Few are neutral about this fair-haired woman in the green suit. The prosperous south hails her. The out-of-work north of England, along with Scotland and Wales, heartily dislike her.
The day in Cornwall is to make clear two things. One is that the ''Falklands factor'' is still important, not just because this corner of Britain, with its naval traditions, admires the victory, but because she herself is so buoyed by it. With an intense certitude, she invokes ''the spirit of the Falklands'' as the way to solve economic problems as well.
The other is that in person, she displays a sense of personal warmth that the television cameras do not pick up. In private, as well as public, she still tends to lecture rather than to talk, but she has a softer, more feminine side as well.
''I see you are well ahead with your Christmas cards,'' she observes at a table in Redruth. ''I haven't started mine yet.''
At a Coastguard rescue coordinating station overlooking the Atlantic Ocean at Falmouth, she stops at a collection box for the Royal Lifeboat Institute and fishes in her bag for a donation. Giving up, she has to borrow from her tall, self-possessed ex-company director husband, Dennis.
''I keep changing bags,'' she smiles. ''I'll pay you back.'' He pretends to be resigned. ''Don't bother,'' he says. Everyone laughs.
In the southwesternmost corner of Britain, Cornwall has little industry apart from its tin mines. Summer employment is high because of the tourists, and falls away in the winter, but the fall is steeper now. The jobless rate runs between 18 and 22 percent in the cities of Penzance and Truro, of Camborne and Newquay.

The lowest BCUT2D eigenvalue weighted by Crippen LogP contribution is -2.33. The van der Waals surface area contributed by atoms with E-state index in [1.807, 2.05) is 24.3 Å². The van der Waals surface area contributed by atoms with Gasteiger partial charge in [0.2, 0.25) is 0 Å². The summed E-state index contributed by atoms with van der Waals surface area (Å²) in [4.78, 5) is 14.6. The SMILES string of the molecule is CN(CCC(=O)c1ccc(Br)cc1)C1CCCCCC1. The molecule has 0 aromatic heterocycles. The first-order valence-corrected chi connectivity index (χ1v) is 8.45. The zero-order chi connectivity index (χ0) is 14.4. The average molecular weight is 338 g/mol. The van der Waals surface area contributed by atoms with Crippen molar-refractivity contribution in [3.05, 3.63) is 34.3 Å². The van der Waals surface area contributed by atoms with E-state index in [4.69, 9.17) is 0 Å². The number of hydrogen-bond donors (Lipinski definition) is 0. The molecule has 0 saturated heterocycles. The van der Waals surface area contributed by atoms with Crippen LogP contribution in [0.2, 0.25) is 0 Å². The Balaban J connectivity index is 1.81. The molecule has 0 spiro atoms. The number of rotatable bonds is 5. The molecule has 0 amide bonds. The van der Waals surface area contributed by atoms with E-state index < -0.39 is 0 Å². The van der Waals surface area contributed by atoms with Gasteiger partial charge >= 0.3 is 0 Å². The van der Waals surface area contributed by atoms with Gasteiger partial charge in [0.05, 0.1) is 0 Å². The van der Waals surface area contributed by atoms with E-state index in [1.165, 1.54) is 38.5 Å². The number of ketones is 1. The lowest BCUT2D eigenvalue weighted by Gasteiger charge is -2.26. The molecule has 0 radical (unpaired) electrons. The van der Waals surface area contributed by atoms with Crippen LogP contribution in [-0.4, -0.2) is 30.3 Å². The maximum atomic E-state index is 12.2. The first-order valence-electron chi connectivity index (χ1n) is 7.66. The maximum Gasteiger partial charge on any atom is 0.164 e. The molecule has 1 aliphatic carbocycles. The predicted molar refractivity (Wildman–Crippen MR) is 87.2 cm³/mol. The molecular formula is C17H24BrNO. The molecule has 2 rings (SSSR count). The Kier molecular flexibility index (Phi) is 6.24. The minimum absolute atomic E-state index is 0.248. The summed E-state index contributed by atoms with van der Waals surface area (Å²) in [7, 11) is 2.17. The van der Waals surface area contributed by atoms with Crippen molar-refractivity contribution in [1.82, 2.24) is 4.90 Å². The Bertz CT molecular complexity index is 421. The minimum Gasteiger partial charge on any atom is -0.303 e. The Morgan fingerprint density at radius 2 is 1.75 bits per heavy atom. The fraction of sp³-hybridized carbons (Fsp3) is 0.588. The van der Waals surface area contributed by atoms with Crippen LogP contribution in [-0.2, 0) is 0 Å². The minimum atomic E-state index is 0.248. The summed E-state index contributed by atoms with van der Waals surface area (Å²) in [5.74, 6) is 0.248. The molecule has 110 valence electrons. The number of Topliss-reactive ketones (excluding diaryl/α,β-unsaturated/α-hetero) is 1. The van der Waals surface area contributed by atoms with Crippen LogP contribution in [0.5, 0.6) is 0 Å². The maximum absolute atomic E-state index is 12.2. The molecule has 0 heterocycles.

This is Conservative country. All but one member of Parliament are Conservative. The Cornish County Council is the only one in the country to have a majority of independent members, but ''they lean to the right,'' as local councillors say.
Liberals come second and Labour trails.
Mrs. Thatcher is surrounded by friends today. The only jarring notes are three eggs thrown by a young man outside a pottery in Truro (one hits a press camera and one a child, a young man is hustled away by police) and a question put by an elderly, well-dressed man. The man shouts ''How many thousands have you put out of work today?'' as Mrs. Thatcher arrives at a party gathering in the town of Bodmin. (A policeman tells the questionner to ''shut up.'')
''She's very, very popular,'' says a tall, mustachioed man at a party workers' lunch in Falmouth, a retired policeman who now runs an electrical repair shop.
''Almost every Cornish village had someone down in the Falklands, or knows someone who was there,'' he goes on. ''The speed with which we mobilized, and the result . . . well, people think she's marvelous. . . . Because she is.''